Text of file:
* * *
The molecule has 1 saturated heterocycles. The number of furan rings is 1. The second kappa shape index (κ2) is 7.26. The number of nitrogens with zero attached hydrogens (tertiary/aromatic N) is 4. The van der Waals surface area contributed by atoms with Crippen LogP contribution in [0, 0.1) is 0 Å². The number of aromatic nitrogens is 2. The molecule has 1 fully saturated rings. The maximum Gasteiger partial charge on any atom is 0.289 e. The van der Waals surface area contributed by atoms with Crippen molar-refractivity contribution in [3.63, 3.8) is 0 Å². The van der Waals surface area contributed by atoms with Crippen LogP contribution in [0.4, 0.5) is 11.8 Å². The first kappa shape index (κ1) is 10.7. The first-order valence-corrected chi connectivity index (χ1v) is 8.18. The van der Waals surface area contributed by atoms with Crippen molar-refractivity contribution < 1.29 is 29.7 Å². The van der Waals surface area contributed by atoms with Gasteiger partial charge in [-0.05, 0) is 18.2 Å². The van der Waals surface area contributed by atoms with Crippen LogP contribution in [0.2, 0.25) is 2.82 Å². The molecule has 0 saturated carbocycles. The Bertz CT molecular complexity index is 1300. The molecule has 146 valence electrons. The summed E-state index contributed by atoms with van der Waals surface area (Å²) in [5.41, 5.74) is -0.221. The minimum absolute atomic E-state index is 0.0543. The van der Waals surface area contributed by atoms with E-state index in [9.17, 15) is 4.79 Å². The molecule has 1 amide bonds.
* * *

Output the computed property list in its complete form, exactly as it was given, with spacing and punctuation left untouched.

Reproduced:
The molecule has 1 saturated heterocycles. The number of furan rings is 1. The second kappa shape index (κ2) is 7.26. The number of nitrogens with zero attached hydrogens (tertiary/aromatic N) is 4. The van der Waals surface area contributed by atoms with Crippen LogP contribution in [0, 0.1) is 0 Å². The number of aromatic nitrogens is 2. The molecule has 1 fully saturated rings. The maximum Gasteiger partial charge on any atom is 0.289 e. The van der Waals surface area contributed by atoms with Crippen molar-refractivity contribution in [3.63, 3.8) is 0 Å². The van der Waals surface area contributed by atoms with Crippen LogP contribution in [0.4, 0.5) is 11.8 Å². The first kappa shape index (κ1) is 10.7. The first-order valence-corrected chi connectivity index (χ1v) is 8.18. The van der Waals surface area contributed by atoms with Crippen molar-refractivity contribution < 1.29 is 29.7 Å². The van der Waals surface area contributed by atoms with Gasteiger partial charge in [-0.05, 0) is 18.2 Å². The van der Waals surface area contributed by atoms with Crippen LogP contribution in [0.2, 0.25) is 2.82 Å². The molecule has 0 saturated carbocycles. The Bertz CT molecular complexity index is 1300. The molecule has 146 valence electrons. The summed E-state index contributed by atoms with van der Waals surface area (Å²) in [5.41, 5.74) is -0.221. The minimum absolute atomic E-state index is 0.0543. The van der Waals surface area contributed by atoms with E-state index in [9.17, 15) is 4.79 Å². The molecule has 1 amide bonds.